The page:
from Whither Opportunity?: Rising Inequality, Schools, and Children’s Life Chances
by Greg J. Duncan, Richard J. Murnane
Russell Sage Foundation, 2011

The clusters represented (1) high income transfers and high services, (2) high income transfers and low services, (3) low income transfers and high services, and (4) low income transfers and low services.Jang was able to identify factors that distinguishedbetween the clusters and differences within the clusters.

“The Practice of Research in Social Work” by Rafael J. Engel, Russell K. Schutt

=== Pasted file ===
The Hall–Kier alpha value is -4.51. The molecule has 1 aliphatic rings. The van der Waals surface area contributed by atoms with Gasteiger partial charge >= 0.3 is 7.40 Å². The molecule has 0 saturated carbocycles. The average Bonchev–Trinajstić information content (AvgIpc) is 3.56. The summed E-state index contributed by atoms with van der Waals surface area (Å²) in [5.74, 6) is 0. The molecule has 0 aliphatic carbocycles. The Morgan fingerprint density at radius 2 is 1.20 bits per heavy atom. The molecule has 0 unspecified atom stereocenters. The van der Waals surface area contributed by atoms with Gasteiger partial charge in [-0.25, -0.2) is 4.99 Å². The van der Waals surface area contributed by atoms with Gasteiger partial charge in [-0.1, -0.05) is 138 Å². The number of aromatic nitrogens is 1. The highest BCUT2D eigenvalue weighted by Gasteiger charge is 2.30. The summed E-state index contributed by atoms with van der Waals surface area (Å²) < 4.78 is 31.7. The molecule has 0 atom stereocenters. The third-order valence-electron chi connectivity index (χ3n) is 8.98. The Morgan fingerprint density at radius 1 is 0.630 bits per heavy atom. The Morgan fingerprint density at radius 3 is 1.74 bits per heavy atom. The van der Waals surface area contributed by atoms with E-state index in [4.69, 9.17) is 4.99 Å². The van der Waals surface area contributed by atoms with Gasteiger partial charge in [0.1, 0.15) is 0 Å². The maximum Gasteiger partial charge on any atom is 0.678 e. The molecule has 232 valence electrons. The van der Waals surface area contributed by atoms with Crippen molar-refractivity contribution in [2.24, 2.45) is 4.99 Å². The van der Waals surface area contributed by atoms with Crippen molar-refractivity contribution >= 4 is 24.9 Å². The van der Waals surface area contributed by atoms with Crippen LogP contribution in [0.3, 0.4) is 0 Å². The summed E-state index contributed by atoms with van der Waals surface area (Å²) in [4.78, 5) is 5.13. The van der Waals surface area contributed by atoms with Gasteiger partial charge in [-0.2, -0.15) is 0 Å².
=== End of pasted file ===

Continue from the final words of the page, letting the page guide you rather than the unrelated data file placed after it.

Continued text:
from The Practice of Research in Social Work
by Rafael J. Engel, Russell K. Schutt
SAGE Publications, 2012

Some families report that center-based services allow them to observe other children with HL, to see the range of performance and individuality of each child, and to feel optimism at seeing older children who are making good progress.

“Comprehensive Handbook of Pediatric Audiology, Second Edition” by Anne Marie Tharpe, Richard Seewald
from Comprehensive Handbook of Pediatric Audiology, Second Edition
by Anne Marie Tharpe, Richard Seewald
Plural Publishing, Incorporated, 2016

The inclusion of cluster-cluster aggregation makes this process distinct from the DLA process due to particle-cluster interaction.

“Mathematics of Complexity and Dynamical Systems” by Robert A. Meyers
from Mathematics of Complexity and Dynamical Systems
by Robert A. Meyers
Springer New York, 2011